More African Immigrants Finding a Home in Latin America

Luis Andres Henao, Miami Herald, Dec. 22, 2009

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As European countries tighten up border controls, more and more Africans fleeing war and poverty in their homelands are landing at ports in Latin America. While some arrive in Mexico as a stepping stone to reach the United States, others find themselves in Brazil and Argentina after sneaking aboard cargo ships in African ports they mistakenly thought were bound for Europe.

More than 3,000 African immigrants now live in Argentina, up from just a few dozen eight years ago, and almost a third of the nation’s asylum seekers are from Africa.

“You never used to see an African man in the streets of Buenos Aires. It’s a search for new destinations,” said Carolina Podesta from the Argentine office of the U.N. High Commissioner for Refugees.

BORDER CRACKDOWN

Migrants have also been forced to look for alternatives because of tougher immigration policies in European countries and a crackdown on border security since 9/11, Podesta said.

“We’re seeing a tendency that’s on the rise and that will continue growing,” she said.

Immigrants, mainly from Senegal, Egypt, Nigeria and Ghana, usually come as stowaways or obtain a Brazilian visa and reach Argentina crossing the border by land.

In Brazil, Africans are now the largest refugee group, making up 65 percent of all asylum seekers, according to the country’s national committee for refugees.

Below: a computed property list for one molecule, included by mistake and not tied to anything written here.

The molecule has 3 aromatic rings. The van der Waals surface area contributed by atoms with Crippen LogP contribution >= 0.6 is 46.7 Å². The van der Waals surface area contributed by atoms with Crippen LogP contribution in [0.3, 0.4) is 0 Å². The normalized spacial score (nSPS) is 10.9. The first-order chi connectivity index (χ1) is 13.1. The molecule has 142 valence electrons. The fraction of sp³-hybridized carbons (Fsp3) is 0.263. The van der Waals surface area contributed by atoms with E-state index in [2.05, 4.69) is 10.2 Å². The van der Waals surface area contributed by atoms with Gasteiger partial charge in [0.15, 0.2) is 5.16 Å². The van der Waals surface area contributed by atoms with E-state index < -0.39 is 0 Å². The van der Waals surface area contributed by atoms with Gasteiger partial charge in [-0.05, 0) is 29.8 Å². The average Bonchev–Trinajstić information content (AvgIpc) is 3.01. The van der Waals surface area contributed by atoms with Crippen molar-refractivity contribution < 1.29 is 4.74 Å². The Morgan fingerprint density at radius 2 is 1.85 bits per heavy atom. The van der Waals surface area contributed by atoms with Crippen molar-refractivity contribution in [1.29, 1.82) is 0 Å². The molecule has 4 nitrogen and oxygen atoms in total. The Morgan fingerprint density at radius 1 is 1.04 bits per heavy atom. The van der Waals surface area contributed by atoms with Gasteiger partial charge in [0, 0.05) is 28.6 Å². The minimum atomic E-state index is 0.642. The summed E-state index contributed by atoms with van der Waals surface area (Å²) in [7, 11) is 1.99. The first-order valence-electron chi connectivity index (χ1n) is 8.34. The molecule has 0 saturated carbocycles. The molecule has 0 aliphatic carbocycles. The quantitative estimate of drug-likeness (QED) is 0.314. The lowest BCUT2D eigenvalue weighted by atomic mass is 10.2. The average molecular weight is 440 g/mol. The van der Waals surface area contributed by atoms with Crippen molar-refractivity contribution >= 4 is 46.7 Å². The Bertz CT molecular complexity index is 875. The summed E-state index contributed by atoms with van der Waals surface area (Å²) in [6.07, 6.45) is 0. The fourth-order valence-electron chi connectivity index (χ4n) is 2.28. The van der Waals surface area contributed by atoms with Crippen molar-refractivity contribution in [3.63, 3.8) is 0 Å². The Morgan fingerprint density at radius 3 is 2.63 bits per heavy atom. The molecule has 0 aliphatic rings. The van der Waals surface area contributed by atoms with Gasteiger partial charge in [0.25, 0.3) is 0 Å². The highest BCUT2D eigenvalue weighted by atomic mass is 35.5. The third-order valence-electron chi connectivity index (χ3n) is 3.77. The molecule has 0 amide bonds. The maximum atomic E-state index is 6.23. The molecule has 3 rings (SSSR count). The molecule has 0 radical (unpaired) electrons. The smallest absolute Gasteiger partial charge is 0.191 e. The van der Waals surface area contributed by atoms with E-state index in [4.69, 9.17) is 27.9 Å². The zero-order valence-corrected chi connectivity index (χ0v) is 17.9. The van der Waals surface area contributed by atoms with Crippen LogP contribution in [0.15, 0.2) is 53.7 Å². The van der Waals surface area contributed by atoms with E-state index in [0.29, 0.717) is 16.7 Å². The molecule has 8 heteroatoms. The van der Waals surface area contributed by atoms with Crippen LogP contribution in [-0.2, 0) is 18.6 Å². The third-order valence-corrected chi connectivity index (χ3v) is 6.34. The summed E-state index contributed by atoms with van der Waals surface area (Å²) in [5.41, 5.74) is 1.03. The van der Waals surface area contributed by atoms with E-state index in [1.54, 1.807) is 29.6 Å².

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In the 1990s, Brazil received a large number of Angolans fleeing from the civil war. Now Congolese immigrants are escaping violence back home and seeking asylum in Brazil, which has the largest black population outside Africa.

“The adaptation process is really good,” said Carolina Montenegro of UNHCR Brazil. “For Africans it tends to be easier because of this cultural heritage.”

But adapting to a new life in Argentina can be hard in a country where in the last census more than 97 percent of the population describe themselves as white.

Abdou Secka, 30, a refugee from the Gambia, works washing cars in the outskirts of Buenos Aires.

During his first year he has learned Spanish and met an Argentine girlfriend, but he said he often faces discrimination.

“Argentina is a free country,” Secka said. But, “I don’t like how people stare at me in the street or point at me and say: ‘Look there goes a black man.’ ”

Other immigrants said they had also been discriminated against because of their skin color. But they said it was minor compared to the xenophobia African migrants face in Europe.

Most Argentines descend from Italian migrants. But while Italy enacted legislation that made it a felony to be an illegal immigrant or to help one, in Argentina they can get a temporary work permit while they legalize their immigration status.

They also get free healthcare and many take Spanish lessons taught by Catholic Church charities.

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